As well as studying the metamorphosis of insects in Surinam, she studied the metamorphosis of amphibians. Her book includes an image and description of the unusual Surinam toad, Maria Merian was the first European to describe this species. The female toad carries the fertilised eggs under a layer of skin on her back, they develop into tadpoles then froglets on her back before breaking through their mother’s skin to swim away.

Coloured engraving of a Surinam toad with young on back
Surinam toad by Maria Merian in 'Dissertation sur la génération et les transformations des insectes de Surinam…', 1726

Her book also includes additional images featuring amphibians.

Coloured engraving with a large purple flower, flying water bug and in water - frog with spawn, tadpoles and a water bug
Water hyacinth, marbled or veined tree frogs with tadpoles & frog spawn, giant water bugs

Two coloured prints depicting stages in frog metamorphosis - eggs to tadpoles to frog
Frog transformations (metamorphosis) Plate LXXI

Further reading:

One of our earlier blogs - The remarkable Marie Sibelle Merian

Etheridge, Kay with translations from German by Michael Ritterson (2021). Maria Sibylla Merian’s artistic entomology ArtHerStory Post/Blog

Heard, Kate (2016). Maria Merian’s butterflies. London : Royal Collection Trust.

Magee, Judith (2009). Art of nature : three centuries of natural history art from around the world. London : Natural History Museum.

Owens, Susan (2007). Maria Sibylla Merian : ‘Great diligence, grace and spirit’ In Amazing rare things : the art of natural history in the age of discovery, David Attenborough et al. London : Royal Collection Publications.

Steinkraus, Emma (2019).The protofeminist insects of Giovanna Garzoni and Maria Sibylla Merian  ArtHerStory Post/Blog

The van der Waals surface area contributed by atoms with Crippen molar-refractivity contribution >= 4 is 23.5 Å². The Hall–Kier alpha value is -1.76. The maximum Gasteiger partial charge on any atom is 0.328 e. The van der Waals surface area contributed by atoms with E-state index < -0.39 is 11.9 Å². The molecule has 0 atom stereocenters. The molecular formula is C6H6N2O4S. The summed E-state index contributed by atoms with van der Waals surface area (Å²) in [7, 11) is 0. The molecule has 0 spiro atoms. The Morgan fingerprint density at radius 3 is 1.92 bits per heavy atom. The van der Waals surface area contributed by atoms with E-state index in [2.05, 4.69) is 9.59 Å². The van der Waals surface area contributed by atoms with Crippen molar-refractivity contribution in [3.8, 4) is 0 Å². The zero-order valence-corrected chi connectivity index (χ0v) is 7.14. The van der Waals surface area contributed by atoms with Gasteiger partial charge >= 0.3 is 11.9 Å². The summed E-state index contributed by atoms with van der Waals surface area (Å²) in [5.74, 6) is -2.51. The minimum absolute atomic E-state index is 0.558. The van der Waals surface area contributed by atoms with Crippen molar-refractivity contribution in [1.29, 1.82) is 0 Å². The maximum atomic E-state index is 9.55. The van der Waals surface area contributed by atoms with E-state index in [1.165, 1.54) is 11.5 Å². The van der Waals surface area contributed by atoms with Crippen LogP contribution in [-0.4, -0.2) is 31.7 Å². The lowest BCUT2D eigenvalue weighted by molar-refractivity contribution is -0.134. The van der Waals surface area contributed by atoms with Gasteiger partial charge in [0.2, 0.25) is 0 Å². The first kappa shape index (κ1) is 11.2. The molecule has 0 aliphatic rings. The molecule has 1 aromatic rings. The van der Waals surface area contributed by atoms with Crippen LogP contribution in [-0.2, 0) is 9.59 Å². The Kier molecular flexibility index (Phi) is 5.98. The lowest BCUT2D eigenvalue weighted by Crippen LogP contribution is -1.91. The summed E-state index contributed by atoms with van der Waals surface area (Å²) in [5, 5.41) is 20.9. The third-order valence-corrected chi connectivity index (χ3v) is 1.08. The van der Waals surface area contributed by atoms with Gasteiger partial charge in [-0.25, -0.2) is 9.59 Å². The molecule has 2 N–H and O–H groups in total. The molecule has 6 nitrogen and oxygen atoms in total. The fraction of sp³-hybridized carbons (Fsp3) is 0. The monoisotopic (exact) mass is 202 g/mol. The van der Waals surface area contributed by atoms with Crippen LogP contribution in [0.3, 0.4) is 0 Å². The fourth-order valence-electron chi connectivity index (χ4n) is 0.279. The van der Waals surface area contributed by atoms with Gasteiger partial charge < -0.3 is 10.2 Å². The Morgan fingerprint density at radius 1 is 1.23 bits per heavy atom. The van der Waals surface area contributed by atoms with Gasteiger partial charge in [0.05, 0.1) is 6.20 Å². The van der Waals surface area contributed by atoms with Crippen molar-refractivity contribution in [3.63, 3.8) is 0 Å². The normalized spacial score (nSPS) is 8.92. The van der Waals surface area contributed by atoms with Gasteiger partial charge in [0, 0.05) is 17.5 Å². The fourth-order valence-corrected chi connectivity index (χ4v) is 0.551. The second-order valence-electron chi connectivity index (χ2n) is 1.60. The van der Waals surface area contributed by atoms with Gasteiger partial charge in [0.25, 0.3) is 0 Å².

You may also be interested in these other ZSL Library & Archives blogs which feature Maria Merian - HERpers : Women and herpetology and Women, art and zoology: Celebrating International Women’s Day with female artists and illustrators

Colour engraving of frogs metamorphosis from eggs, tadpoles to frog with a palm tree, insects & other invertebrates
Frog transformations (metamorphosis) plate LXXII

Coloured engraving of a caiman with a red and black striped snake in its mouth
Common or spectacled caiman with South American false coral snake

ZSL Prince Philip Zoological Library & Archives is a wonderful and unique information resource about animals and their conservation – we aim to inspire, inform, and empower people to stop wild animals going extinct. Information is vitally important in conservation.

ZSL Prince Philip Zoological Library & Archives is currently open on Tuedays and Wednesdays by appointment only, please email in advance library@zsl.org 

Please note we will be closed over the Christmas period. Our last day open is Wednesday 15 December 2021 and we hope to reopen on Tuesday 11 January 2022 to welcome back visitors. However our reopening date may change depending on government advice.

You can explore and discover our collections in a variety of ways –

Thanks to James Godwin for photographing the images from Merian's book.